It IS hard work, especially the first placement where you feel like you have been thrown in at the deep end but keep going. The next placement is a bit better (and a brand new school where you can reinvent yourself cos none of the staff or kids know the mistakes you made before..!), then your NQT year gets a bit better, then the year after that...etc

    Maybe try to keep a journal where you write down all the good things that have happened eg moments you have observed or things you did well.

    But I really would advise you give it more of a chance before you jack it in - as Blade says if you can stick at it til July then do.
     
  7. Did you really all think that the first few lessons you taught were going to be perfect? Come on, where's the stamina, determination and perserverance I'm sure you all quoted in your personal statements?
     
  8. I am really keen to become a teacher but really disheartened by some of the lesson I've taught recently - the kids don't care about learning my subjects (citizenship and RE) and I'm finding it hard to remember the passion for the career that I used to have! But I keep telling myself that it's a great qualification to have and there are few more worthwhile ways of spending a year in terms of what you learn about yourself, even if you don't end up being a teacher. I'm sure I WILL end up teaching next year and that this is just a bad patch...if you can manage to hang on in there I imagine you'll be glad one day.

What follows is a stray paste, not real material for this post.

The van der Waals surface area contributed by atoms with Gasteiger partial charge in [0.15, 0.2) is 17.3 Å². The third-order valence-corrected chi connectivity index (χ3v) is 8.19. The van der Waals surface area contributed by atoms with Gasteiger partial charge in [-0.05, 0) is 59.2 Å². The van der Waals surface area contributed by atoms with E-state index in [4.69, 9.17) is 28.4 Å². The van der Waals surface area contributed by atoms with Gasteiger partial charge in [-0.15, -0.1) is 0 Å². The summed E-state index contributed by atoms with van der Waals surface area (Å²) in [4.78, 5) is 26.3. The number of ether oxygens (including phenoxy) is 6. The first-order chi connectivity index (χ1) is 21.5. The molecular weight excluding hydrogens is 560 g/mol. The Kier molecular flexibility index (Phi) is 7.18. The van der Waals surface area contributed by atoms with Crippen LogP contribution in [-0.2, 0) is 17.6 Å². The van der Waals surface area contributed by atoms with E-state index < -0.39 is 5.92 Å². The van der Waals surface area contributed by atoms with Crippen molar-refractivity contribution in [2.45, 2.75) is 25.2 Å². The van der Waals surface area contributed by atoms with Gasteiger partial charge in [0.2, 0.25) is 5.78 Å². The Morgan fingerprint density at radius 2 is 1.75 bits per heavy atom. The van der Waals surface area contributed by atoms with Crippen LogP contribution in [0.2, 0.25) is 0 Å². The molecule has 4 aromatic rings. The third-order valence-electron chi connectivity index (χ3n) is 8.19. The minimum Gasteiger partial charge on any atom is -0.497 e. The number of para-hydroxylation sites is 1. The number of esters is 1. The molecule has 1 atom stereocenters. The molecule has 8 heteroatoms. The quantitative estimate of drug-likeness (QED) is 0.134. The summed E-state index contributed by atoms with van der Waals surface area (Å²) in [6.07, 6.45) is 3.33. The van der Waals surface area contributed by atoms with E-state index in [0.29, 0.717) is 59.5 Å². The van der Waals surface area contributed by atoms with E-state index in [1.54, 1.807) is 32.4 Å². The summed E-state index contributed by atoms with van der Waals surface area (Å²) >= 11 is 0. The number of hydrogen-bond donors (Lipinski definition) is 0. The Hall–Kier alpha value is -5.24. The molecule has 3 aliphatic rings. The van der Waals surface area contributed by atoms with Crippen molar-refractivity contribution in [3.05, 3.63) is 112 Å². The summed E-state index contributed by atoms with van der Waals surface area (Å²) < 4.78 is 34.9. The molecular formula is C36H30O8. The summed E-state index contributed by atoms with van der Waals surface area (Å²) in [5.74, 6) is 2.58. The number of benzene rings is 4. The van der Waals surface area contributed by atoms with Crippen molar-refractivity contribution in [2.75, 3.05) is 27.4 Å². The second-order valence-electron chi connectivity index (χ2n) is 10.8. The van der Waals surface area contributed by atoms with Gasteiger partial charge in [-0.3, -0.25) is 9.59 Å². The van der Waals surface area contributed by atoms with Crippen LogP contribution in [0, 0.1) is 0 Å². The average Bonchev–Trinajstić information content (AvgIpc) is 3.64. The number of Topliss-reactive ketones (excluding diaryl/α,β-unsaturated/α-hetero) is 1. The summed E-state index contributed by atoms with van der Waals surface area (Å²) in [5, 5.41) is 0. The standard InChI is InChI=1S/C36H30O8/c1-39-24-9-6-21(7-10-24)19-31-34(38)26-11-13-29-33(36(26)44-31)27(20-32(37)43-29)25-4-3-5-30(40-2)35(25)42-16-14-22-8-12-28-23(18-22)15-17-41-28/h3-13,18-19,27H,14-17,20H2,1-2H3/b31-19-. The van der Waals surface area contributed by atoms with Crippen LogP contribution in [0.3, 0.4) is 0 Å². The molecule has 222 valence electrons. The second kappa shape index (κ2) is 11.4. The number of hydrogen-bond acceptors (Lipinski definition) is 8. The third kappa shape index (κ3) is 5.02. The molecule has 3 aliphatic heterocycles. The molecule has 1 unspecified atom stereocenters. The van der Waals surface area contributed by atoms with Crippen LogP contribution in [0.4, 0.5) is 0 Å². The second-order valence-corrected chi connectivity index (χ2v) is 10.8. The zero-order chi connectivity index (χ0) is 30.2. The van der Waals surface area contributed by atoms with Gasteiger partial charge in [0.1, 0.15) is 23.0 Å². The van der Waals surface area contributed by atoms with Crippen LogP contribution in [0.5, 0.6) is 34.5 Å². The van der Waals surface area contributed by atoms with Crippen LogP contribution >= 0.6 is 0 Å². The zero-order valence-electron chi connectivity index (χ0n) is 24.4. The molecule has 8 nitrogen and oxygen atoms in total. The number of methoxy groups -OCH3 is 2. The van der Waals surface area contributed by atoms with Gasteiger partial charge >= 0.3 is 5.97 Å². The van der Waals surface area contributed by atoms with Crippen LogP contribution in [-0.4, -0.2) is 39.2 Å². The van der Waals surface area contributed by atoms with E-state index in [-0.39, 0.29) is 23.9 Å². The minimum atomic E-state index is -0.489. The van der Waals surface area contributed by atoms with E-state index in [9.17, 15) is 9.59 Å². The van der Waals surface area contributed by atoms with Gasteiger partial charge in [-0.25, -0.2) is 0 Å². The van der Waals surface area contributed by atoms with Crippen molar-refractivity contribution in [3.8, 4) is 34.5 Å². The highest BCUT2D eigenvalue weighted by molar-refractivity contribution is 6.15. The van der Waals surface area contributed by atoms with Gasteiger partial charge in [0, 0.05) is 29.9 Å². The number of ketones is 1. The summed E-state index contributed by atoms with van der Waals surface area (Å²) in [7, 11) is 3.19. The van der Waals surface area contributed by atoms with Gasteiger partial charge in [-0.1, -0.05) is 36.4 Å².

9. sarahspot

    sarahspot New commenter

    Just been reading some of these messages. I just want to encourage you. I did my PGCE last year, and am currently on my first teaching post. I wont tell you how many times I wanted to quit.... especially around Christmas, then again half way through as it got tougher. However... I will tell you now... I am SO SO glad I didn't! Oh teaching is wonderful! I love it so much! Ok, it has its ups and downs as any job does, but in all, its ace. So... try to see past the course. Press on to the goal and you will be so pleased! Its only a year after all (less than that), and now I look back kand am so thankful for it!
     
  10. All I can tell you is I really want to teach but today I came home and thought I'm not sure that I want to do this. My advice stick with it - you do not have your own school, your own pupils not your own classroam and this can make a huge difference to moral. If it is not for you at the end of the course at least you have QTS and a whole load of stories to tell.
     
  11. So glad that I clicked on this link because I'm feeling exactly the same! Today has been my lowest point so far and I seriously considered quitting tonight. I'm still in two minds but I don't think it helps that I don't get on with my class teacher and I only got 4 hours sleep last night! For three years now, all I've wanted to do is teach. Probabaly like many others who post on this sight, I couldn't imagine myself doing anything else and yet now I'm having serious doubts and I'm feeling confused and a bit lost. Im a bit fed up of feeling sad! It's reassuring to know that others are feeling the same.

    Keep us posted on how you get on.

    xxx
     
  12. I have already told my tutor I am quitting the PGCE.

    I just felt like I wasn't coping with it at all (workload)and really resented the hours I spent away from my husband and 18 month old.

    My lessons were good and interesting, but I didn't like the behaviour management side of the teaching. I think kids should behave! Maybe I'm a bit long in the tooth for all and this is my oldie attitude coming out!

    That said however, I'm now looking for jobs and everything seems so dull!

    Oh **** have I made the wrong decision?
     
  13. Tigger1962

    Tigger1962 New commenter

    I think that the most important thing to remember about learning to be a teacher is that it is not a linear process where you just gradually improve the up's are followed by down's - often just when you thought hat you were getting the hang of it- but if you look over the general trend you will have improved.